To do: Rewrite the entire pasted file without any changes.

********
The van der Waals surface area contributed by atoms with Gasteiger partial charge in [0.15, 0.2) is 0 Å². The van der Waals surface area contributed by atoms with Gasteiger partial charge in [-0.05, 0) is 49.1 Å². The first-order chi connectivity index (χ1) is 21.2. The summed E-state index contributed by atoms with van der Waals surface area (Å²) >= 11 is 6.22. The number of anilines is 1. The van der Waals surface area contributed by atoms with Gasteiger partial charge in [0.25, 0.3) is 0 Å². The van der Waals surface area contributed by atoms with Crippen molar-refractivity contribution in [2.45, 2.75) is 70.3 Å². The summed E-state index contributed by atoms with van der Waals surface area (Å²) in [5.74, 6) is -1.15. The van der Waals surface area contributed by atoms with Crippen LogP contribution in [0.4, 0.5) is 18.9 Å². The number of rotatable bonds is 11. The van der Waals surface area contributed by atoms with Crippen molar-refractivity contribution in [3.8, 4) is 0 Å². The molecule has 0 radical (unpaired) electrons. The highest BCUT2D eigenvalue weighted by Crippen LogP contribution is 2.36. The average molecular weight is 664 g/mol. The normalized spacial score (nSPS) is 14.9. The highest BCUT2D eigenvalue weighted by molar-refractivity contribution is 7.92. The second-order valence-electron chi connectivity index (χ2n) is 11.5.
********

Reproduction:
The van der Waals surface area contributed by atoms with Gasteiger partial charge in [0.15, 0.2) is 0 Å². The van der Waals surface area contributed by atoms with Gasteiger partial charge in [-0.05, 0) is 49.1 Å². The first-order chi connectivity index (χ1) is 21.2. The summed E-state index contributed by atoms with van der Waals surface area (Å²) >= 11 is 6.22. The number of anilines is 1. The van der Waals surface area contributed by atoms with Gasteiger partial charge in [0.25, 0.3) is 0 Å². The van der Waals surface area contributed by atoms with Crippen molar-refractivity contribution in [2.45, 2.75) is 70.3 Å². The summed E-state index contributed by atoms with van der Waals surface area (Å²) in [5.74, 6) is -1.15. The van der Waals surface area contributed by atoms with Crippen LogP contribution in [0.4, 0.5) is 18.9 Å². The number of rotatable bonds is 11. The van der Waals surface area contributed by atoms with Crippen molar-refractivity contribution in [3.8, 4) is 0 Å². The molecule has 0 radical (unpaired) electrons. The highest BCUT2D eigenvalue weighted by Crippen LogP contribution is 2.36. The average molecular weight is 664 g/mol. The normalized spacial score (nSPS) is 14.9. The highest BCUT2D eigenvalue weighted by molar-refractivity contribution is 7.92. The second-order valence-electron chi connectivity index (χ2n) is 11.5.